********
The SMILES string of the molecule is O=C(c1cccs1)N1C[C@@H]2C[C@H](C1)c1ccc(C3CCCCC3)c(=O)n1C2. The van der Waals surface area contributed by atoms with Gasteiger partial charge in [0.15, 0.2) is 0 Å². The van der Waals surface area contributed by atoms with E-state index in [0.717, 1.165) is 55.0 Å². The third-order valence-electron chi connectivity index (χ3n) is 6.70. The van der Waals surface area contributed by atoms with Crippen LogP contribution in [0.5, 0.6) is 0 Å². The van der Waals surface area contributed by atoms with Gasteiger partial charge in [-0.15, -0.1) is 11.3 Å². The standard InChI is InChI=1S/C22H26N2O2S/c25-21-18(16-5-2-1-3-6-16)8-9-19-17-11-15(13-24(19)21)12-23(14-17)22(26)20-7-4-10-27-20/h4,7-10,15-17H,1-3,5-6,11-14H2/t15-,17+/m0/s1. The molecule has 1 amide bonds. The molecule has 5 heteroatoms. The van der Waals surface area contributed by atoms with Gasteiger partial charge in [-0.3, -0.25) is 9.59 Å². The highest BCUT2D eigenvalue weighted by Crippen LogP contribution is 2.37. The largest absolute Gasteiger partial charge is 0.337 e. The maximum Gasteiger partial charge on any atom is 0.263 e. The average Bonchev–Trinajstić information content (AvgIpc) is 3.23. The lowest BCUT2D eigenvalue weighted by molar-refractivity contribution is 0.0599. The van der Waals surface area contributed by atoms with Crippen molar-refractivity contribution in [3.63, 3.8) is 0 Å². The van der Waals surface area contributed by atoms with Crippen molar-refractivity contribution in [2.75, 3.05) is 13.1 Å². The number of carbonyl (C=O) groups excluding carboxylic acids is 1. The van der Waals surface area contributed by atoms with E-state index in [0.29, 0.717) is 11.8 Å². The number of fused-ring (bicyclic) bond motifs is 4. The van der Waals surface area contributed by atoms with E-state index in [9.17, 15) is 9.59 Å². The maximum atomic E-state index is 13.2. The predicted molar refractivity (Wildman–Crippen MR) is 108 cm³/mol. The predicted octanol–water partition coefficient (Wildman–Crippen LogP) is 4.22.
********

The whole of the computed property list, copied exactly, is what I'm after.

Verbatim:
The SMILES string of the molecule is O=C(c1cccs1)N1C[C@@H]2C[C@H](C1)c1ccc(C3CCCCC3)c(=O)n1C2. The van der Waals surface area contributed by atoms with Gasteiger partial charge in [0.15, 0.2) is 0 Å². The van der Waals surface area contributed by atoms with E-state index in [0.717, 1.165) is 55.0 Å². The third-order valence-electron chi connectivity index (χ3n) is 6.70. The van der Waals surface area contributed by atoms with Crippen LogP contribution in [0.5, 0.6) is 0 Å². The van der Waals surface area contributed by atoms with Gasteiger partial charge in [-0.15, -0.1) is 11.3 Å². The standard InChI is InChI=1S/C22H26N2O2S/c25-21-18(16-5-2-1-3-6-16)8-9-19-17-11-15(13-24(19)21)12-23(14-17)22(26)20-7-4-10-27-20/h4,7-10,15-17H,1-3,5-6,11-14H2/t15-,17+/m0/s1. The molecule has 1 amide bonds. The molecule has 5 heteroatoms. The van der Waals surface area contributed by atoms with Gasteiger partial charge in [-0.3, -0.25) is 9.59 Å². The highest BCUT2D eigenvalue weighted by Crippen LogP contribution is 2.37. The largest absolute Gasteiger partial charge is 0.337 e. The maximum Gasteiger partial charge on any atom is 0.263 e. The average Bonchev–Trinajstić information content (AvgIpc) is 3.23. The lowest BCUT2D eigenvalue weighted by molar-refractivity contribution is 0.0599. The van der Waals surface area contributed by atoms with Crippen molar-refractivity contribution in [3.63, 3.8) is 0 Å². The van der Waals surface area contributed by atoms with Crippen molar-refractivity contribution in [2.75, 3.05) is 13.1 Å². The number of carbonyl (C=O) groups excluding carboxylic acids is 1. The van der Waals surface area contributed by atoms with E-state index in [0.29, 0.717) is 11.8 Å². The number of fused-ring (bicyclic) bond motifs is 4. The van der Waals surface area contributed by atoms with E-state index in [9.17, 15) is 9.59 Å². The maximum atomic E-state index is 13.2. The predicted molar refractivity (Wildman–Crippen MR) is 108 cm³/mol. The predicted octanol–water partition coefficient (Wildman–Crippen LogP) is 4.22.